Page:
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Zamba: The Greatest Lion That Ever Lived

Zamba: The Greatest Lion That Ever Lived

by Ralph Helfer

One day, Ralph Helfer, a celebrated animal behaviorist, received a surprising phone call. His close friends had found a young lion near death by the Zambezi River in Zambia and had rescued him and brought him back to the States. Ralph had often spoken of wanting to raise a lion from a young age — he had been developing a philosophy of training animals


One day, Ralph Helfer, a celebrated animal behaviorist, received a surprising phone call. His close friends had found a young lion near death by the Zambezi River in Zambia and had rescued him and brought him back to the States. Ralph had often spoken of wanting to raise a lion from a young age — he had been developing a philosophy of training animals based on love instead of fear, which he termed "affection training." Weeks later, Zamba, then a two-month-old cub, arrived. As Helfer peeked into Zamba's box, he saw a small lion cub tilt his head, wait a single beat, then amble right into his arms. Hugging Helfer's neck with his soft paws, Zamba collapsed on his chest, got comfortable, and fell asleep, their faces touching. They didn't move for the next two hours. Zamba was home.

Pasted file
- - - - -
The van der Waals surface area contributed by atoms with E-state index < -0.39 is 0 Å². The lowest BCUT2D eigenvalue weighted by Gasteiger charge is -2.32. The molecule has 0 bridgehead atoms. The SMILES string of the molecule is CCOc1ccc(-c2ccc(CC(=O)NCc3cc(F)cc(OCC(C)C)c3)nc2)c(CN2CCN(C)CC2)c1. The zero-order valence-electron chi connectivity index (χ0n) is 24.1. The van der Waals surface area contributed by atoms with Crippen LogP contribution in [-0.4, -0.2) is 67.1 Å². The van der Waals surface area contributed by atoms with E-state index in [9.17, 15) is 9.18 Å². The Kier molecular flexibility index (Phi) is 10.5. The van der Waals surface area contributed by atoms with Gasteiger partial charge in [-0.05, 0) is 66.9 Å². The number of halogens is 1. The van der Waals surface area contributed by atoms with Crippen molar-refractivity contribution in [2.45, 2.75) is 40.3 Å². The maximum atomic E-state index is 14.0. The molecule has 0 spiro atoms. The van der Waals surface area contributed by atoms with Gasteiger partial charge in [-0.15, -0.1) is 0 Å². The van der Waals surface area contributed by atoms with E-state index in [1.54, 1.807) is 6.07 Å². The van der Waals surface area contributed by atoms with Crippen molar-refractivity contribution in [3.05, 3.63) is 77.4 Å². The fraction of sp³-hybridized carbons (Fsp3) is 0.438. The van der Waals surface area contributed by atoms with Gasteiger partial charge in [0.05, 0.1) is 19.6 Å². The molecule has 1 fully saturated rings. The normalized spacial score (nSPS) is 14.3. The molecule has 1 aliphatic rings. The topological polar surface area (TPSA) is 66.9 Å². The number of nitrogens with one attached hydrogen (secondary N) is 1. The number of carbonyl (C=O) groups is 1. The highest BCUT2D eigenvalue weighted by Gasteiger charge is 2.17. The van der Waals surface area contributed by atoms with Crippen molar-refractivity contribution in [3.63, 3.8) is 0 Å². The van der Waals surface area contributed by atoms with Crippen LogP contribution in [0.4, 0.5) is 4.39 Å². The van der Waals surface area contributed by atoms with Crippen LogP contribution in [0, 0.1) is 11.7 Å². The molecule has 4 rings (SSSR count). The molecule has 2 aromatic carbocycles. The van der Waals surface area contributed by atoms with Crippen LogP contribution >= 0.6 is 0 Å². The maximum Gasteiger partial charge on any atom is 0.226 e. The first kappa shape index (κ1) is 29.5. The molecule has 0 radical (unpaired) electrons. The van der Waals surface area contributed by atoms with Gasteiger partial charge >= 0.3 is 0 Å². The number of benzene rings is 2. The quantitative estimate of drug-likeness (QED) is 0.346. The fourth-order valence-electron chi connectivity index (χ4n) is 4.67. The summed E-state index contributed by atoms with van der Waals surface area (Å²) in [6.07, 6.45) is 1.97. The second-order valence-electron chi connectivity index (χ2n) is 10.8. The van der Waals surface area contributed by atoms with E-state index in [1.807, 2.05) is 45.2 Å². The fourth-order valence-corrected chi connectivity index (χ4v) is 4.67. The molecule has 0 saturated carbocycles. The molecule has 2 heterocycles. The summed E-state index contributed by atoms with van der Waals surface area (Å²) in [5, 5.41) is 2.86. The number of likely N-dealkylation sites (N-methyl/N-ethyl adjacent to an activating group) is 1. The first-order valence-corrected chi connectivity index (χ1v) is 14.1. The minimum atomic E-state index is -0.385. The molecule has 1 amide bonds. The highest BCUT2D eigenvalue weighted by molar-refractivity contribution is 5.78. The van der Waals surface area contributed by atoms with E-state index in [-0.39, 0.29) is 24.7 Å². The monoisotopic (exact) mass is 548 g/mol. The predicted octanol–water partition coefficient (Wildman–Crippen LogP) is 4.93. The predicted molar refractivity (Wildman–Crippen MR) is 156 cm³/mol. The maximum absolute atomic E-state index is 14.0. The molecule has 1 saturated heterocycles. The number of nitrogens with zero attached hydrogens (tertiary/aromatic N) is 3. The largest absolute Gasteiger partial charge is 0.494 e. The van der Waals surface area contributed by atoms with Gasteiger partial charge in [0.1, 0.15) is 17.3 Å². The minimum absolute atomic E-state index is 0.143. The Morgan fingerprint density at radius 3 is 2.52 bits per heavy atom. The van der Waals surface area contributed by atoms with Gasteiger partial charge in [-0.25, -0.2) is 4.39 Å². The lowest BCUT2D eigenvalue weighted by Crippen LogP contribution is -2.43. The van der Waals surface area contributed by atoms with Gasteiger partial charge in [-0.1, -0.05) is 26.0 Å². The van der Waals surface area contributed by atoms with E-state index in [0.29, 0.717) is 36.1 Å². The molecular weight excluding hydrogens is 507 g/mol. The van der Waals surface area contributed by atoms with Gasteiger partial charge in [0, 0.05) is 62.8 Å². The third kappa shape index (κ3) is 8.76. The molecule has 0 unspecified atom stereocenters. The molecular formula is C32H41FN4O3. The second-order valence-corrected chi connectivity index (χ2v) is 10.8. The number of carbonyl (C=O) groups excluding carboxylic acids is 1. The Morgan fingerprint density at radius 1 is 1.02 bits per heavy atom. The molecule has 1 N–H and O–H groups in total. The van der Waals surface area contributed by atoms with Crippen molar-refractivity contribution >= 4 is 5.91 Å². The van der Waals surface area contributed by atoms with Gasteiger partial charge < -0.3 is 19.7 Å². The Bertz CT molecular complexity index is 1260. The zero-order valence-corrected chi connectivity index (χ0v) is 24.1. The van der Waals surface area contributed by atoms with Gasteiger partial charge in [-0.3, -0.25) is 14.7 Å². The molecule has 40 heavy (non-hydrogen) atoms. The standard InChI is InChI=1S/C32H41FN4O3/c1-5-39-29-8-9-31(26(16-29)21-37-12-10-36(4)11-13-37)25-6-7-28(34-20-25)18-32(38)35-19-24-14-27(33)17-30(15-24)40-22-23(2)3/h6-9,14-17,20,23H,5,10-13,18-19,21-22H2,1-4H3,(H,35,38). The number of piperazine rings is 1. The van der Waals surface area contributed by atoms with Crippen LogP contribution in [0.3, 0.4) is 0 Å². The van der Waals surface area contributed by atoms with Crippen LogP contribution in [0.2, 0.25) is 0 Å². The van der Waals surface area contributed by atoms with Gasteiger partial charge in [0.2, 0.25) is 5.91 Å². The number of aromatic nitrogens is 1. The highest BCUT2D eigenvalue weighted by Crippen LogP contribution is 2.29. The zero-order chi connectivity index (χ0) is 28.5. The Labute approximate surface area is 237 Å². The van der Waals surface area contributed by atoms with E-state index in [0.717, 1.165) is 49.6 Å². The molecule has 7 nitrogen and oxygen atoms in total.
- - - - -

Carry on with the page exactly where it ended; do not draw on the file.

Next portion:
For the next eighteen years, Zamba would appear in many motion pictures, on television, and in the pages of magazines. Along with Helfer's other famous animal actors — including Modoc the circus elephant and Gentle Ben the bear — Zamba proved Helfer's theories resoundingly correct, and affection training revolutionized the way animals are trained and treated in the motion picture industry. Through both happy and tough times the bond between Helfer and Zamba developed into the most important of their lives, and Zamba is now enshrined in Helfer's heart and the memories of moviegoers everywhere as the greatest lion that ever lived. With stories that range from the hilarious to the incredibly sad and poignant, Zamba will give any Lion King fan a new hero and touch every animal lover's heart.

Editorial Reviews

“Wonderful, detailed… amusing… Zamba is a charming read.”
“A warmhearted tale of love between two species.”
Publishers Weekly